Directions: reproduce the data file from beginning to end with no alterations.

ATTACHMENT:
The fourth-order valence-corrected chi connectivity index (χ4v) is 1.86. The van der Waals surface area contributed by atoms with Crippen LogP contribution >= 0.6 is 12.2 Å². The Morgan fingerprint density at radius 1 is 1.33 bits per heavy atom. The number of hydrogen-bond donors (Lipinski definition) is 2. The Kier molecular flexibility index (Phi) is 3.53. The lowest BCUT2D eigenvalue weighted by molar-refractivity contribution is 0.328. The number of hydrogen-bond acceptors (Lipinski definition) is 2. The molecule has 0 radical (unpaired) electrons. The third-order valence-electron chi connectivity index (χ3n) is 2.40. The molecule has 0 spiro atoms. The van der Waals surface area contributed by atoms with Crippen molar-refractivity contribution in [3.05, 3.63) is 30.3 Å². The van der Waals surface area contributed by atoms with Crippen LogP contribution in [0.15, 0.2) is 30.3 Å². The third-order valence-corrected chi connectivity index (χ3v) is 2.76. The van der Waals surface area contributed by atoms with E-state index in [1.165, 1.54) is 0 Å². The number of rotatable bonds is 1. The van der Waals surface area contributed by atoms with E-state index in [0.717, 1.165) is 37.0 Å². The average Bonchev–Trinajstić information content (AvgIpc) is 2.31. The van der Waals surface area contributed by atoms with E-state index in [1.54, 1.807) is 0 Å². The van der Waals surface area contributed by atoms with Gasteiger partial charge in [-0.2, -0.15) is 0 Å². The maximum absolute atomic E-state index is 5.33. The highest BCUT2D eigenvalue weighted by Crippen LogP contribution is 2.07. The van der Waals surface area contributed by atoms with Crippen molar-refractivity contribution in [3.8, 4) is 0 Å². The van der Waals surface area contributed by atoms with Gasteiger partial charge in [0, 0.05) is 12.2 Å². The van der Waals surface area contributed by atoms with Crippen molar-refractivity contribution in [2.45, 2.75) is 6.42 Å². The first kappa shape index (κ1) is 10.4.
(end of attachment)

The fourth-order valence-corrected chi connectivity index (χ4v) is 1.86. The van der Waals surface area contributed by atoms with Crippen LogP contribution >= 0.6 is 12.2 Å². The Morgan fingerprint density at radius 1 is 1.33 bits per heavy atom. The number of hydrogen-bond donors (Lipinski definition) is 2. The Kier molecular flexibility index (Phi) is 3.53. The lowest BCUT2D eigenvalue weighted by molar-refractivity contribution is 0.328. The number of hydrogen-bond acceptors (Lipinski definition) is 2. The molecule has 0 radical (unpaired) electrons. The third-order valence-electron chi connectivity index (χ3n) is 2.40. The molecule has 0 spiro atoms. The van der Waals surface area contributed by atoms with Crippen molar-refractivity contribution in [3.05, 3.63) is 30.3 Å². The van der Waals surface area contributed by atoms with Crippen LogP contribution in [0.15, 0.2) is 30.3 Å². The third-order valence-corrected chi connectivity index (χ3v) is 2.76. The van der Waals surface area contributed by atoms with E-state index in [1.165, 1.54) is 0 Å². The number of rotatable bonds is 1. The van der Waals surface area contributed by atoms with E-state index in [0.717, 1.165) is 37.0 Å². The average Bonchev–Trinajstić information content (AvgIpc) is 2.31. The van der Waals surface area contributed by atoms with E-state index in [1.54, 1.807) is 0 Å². The van der Waals surface area contributed by atoms with Gasteiger partial charge in [-0.2, -0.15) is 0 Å². The maximum absolute atomic E-state index is 5.33. The highest BCUT2D eigenvalue weighted by Crippen LogP contribution is 2.07. The van der Waals surface area contributed by atoms with Crippen molar-refractivity contribution in [3.8, 4) is 0 Å². The van der Waals surface area contributed by atoms with Gasteiger partial charge in [0, 0.05) is 12.2 Å². The van der Waals surface area contributed by atoms with Crippen molar-refractivity contribution in [2.45, 2.75) is 6.42 Å². The first kappa shape index (κ1) is 10.4.